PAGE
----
Obviously a canned mezcal cocktail eliminates all that precious identity. Bailon thinks that “Elenita is a good start to what the mezcal RTDs can look forward to in the future, but it doesn’t capture the magic of mezcal. I don’t believe that this is the best way to introduce someone to a spirit I hold so close to my heart.  With sips of mezcal, there is zip and life behind each sip. In a hard seltzer form, that is all lost.” 

But agave spirits educator Khrys Maxwell can see a world of potential opportunities and pitfalls:

“As mezcal continues to grow it is bringing more job opportunities to communities. Commercializing it more will bring even more jobs. If demand for mezcal is only happening among RTD drinks or cocktail mezcals, then this could impact a market for small, traditionally produced mezcal. A major challenge for the RTD category will be the continuity or consistency of flavor if working with a traditional producer, something that is more important for a mass market product. It seems the only way around that for a volume product is to move more toward an industrial mezcal for consistency. Even if you are blending from different producers it is difficult to achieve a continuous flavor.”

Khrys Maxwell

There are a lot of ifs here but it all boils down to if Elenita and similar products actually contribute to the rural communities that raise the agave and distill the mezcal. If they can move the entire production line to Oaxaca that would have a direct and enduring impact on the local economy. Locally it can still be difficult to source the most simple of elements in mezcal production like corks and bottles. If a brand like Elenita is successful in establishing a co-packing plant somewhere in the DO like Oaxaca, that means jobs and the potential for supporting industries and, yes, similar products. In pure business terms, this could certainly be a game changer: Whether the industry can have it both ways is an open question.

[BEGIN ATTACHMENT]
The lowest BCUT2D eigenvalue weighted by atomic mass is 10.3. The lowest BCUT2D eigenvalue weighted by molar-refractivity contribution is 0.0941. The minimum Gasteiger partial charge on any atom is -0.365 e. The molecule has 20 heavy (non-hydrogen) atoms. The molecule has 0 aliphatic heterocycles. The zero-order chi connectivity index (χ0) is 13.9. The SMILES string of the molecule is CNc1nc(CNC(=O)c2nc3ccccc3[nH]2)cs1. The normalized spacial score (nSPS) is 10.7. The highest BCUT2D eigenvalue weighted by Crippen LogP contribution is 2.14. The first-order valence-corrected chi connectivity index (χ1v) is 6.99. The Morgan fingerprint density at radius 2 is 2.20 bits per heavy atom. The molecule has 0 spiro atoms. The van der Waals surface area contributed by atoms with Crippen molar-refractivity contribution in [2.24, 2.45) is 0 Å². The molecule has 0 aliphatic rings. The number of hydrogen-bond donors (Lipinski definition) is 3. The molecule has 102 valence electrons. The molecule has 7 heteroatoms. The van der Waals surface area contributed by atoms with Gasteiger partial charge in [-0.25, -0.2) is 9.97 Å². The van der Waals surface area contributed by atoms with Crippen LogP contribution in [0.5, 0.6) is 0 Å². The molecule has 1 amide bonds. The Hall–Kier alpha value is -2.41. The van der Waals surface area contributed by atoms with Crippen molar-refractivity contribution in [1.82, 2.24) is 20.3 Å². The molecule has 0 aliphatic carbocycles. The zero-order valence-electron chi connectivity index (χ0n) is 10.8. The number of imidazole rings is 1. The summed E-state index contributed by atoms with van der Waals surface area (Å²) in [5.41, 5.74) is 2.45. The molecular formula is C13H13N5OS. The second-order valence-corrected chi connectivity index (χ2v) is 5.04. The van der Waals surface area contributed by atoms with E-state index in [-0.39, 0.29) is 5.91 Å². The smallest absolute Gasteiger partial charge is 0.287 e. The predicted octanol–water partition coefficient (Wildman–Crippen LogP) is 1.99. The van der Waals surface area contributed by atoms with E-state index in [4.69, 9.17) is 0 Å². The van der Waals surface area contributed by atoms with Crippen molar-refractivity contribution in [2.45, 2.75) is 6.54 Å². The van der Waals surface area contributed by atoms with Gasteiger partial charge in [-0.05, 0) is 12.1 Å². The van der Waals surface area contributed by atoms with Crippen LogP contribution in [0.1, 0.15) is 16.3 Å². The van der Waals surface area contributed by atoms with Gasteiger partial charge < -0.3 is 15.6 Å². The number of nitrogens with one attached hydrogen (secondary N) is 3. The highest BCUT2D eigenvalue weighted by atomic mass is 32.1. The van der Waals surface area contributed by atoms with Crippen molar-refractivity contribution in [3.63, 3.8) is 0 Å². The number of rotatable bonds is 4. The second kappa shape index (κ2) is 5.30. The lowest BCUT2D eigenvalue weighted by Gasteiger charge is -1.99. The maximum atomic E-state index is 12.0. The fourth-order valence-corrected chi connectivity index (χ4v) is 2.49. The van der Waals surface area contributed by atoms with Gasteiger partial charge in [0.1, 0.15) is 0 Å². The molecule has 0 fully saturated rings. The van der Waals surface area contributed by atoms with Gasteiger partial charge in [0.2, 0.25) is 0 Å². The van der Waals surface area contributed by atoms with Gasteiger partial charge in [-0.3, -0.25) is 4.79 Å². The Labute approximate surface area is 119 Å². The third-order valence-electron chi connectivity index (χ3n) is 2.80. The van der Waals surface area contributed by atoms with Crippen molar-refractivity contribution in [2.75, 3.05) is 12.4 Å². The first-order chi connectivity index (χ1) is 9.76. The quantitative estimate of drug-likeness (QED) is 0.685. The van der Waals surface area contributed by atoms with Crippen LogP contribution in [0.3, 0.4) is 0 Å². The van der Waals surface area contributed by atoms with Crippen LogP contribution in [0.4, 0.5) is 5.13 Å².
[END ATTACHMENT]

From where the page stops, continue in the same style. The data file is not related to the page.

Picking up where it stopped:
In the interim Dil and Noriega are excited about the possibilities for Elenita growth. They are earnest in their hope that this will help consumers make a connection to mezcal and inspire them to love and appreciate it as much as they do.Again, Noriega, “For both Jordan and me, mezcal has now formed and transformed our lives, since many years ago, currently, and hopefully for many years to come. The many moments it enhanced in the past, the people it has brought into our lives today, and the challenges we’ll have to overcome in the future, are all part of the magnificent world of mezcal.”.

Susan Coss is the Co-founder of Mezcalistas. She is a long time business, marketing and communications strategist in the sustainable food and beverage worlds. Over the past 15 years, Susan's work has focused on promoting the connection between land, farmers and food and beverage crafters.